Executive Summary

MountainTrue’s State of Our Rivers report combines a year’s worth of data collected by its staff and volunteers with other publicly available datasets to provide readers with a deeper understanding of the health of our rivers, lakes, and streams. For the first time, this report identifies likely environmental factors impacting our river basins and targeted policy solutions that, if adopted, would protect the health of our communities, aquatic ecosystems, and water-based recreation economy.

The State of Our Rivers provides two sets of analyses for each watershed. The first is our Swim Guide E. Coli Bacteria Analysis, which utilizes samples collected from popular recreation sites throughout our mountain region from Memorial
Day through Labor Day weekends. Throughout these 15 weeks in 2022, MountainTrue staff and volunteers collected and analyzed 1,167 samples from 90 locations. The second, our Stream Health Analysis, combines data from multiple sources to gauge how well a stream or river supports aquatic life. Read more about our methodologies.

The following are the key takeaways from the 2023 State of Our Rivers report:

State of Our RIvers Map + Legend

The French Broad River is generally unsafe for swimming and other primary recreation.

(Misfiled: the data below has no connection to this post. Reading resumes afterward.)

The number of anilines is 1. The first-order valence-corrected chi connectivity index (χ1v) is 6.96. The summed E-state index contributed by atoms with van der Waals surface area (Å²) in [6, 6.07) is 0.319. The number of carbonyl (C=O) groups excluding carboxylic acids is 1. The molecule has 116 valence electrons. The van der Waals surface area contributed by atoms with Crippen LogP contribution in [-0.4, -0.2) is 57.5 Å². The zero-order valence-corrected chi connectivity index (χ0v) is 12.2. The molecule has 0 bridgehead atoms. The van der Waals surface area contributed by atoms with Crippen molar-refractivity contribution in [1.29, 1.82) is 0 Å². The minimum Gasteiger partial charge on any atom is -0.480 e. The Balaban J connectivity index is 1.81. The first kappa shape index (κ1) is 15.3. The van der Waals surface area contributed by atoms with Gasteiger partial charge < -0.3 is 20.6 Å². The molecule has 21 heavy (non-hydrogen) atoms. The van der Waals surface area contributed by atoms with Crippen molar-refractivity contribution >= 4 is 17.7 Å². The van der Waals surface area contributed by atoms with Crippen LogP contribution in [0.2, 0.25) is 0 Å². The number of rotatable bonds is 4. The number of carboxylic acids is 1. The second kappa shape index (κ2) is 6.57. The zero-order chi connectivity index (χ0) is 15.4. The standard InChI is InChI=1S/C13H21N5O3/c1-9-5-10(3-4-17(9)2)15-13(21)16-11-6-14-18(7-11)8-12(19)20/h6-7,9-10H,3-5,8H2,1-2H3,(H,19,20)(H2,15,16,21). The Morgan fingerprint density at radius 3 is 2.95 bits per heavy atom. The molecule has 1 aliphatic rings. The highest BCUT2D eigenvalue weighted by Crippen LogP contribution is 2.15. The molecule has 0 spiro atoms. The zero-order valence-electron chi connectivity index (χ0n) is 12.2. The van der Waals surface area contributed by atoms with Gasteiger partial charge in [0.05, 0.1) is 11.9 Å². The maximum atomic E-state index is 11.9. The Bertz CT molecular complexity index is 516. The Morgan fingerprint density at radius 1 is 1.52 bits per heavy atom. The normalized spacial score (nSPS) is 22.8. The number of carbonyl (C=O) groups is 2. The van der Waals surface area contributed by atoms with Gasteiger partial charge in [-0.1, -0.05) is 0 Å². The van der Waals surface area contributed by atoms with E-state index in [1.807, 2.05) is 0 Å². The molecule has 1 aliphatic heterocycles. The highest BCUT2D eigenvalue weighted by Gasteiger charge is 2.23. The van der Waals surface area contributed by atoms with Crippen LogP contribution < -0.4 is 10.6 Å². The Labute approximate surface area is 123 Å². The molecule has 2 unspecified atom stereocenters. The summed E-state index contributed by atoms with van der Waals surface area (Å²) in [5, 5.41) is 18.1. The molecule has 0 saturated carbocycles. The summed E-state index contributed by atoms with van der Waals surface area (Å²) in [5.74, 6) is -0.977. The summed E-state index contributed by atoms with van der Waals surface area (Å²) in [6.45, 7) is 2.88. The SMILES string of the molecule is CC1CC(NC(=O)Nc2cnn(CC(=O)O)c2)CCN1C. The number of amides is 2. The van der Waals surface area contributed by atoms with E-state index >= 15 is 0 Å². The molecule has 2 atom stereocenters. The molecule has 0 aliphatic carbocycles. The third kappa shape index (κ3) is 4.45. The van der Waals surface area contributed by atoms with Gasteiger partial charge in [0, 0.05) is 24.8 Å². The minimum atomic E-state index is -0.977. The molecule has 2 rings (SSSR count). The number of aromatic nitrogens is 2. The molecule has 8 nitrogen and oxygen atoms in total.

Across our region, we saw that our most polluted waterways are those closest to and most impacted by urban development and agriculture. Nowhere is that more true than the French Broad Watershed, which hosts many of our region’s most popular recreation areas. In 2022, the NC Department of Environmental Quality added a 19-mile section of the French Broad River — stretching from Arden to Woodfin through Downtown Asheville — to its list of impaired waterways due to higher levels of bacteria pollution.

Tubers enjoying a day on the French Broad River.

Tubers enjoying a day on the French Broad River. Photo courtesy of Andolent (FLICKR)

Our report shows that the problem is more widespread — nearly the entire lengths of the French Broad and Swannanoa rivers regularly tested above the EPA’s safe swimming standard. The EPA measures bacteria pollution in the most probable number (MPN) of E. coli bacteria colony forming units per 100mL of water and has set a limit of 235 MPN/100mL for safe primary recreation — such as swimming, tubing, and other activities where the head is likely to get submerged and ingestion of water is possible.

Testing sites in the Middle French Broad, which flows through Asheville and Marshall, NC, had an average E. coli level of 1922.8 MPN/100mL, or eight times the EPA swimming standard. The Upper French Broad, which passes through Brevard, NC, was only marginally better, with an average E. coli concentration of 607.6 MPN/100mL. The Lower French Broad, which flows through Hot Springs, NC, was the least polluted section of the watershed; however, it still often failed the safe swimming standard and, on average, only passed the more lenient safety standard of 406 MPN/100mL for secondary recreation activities like paddling, where accidental water consumption is less likely.

While other watersheds provide safer recreation opportunities, even our cleanest watersheds are impacted by pollution.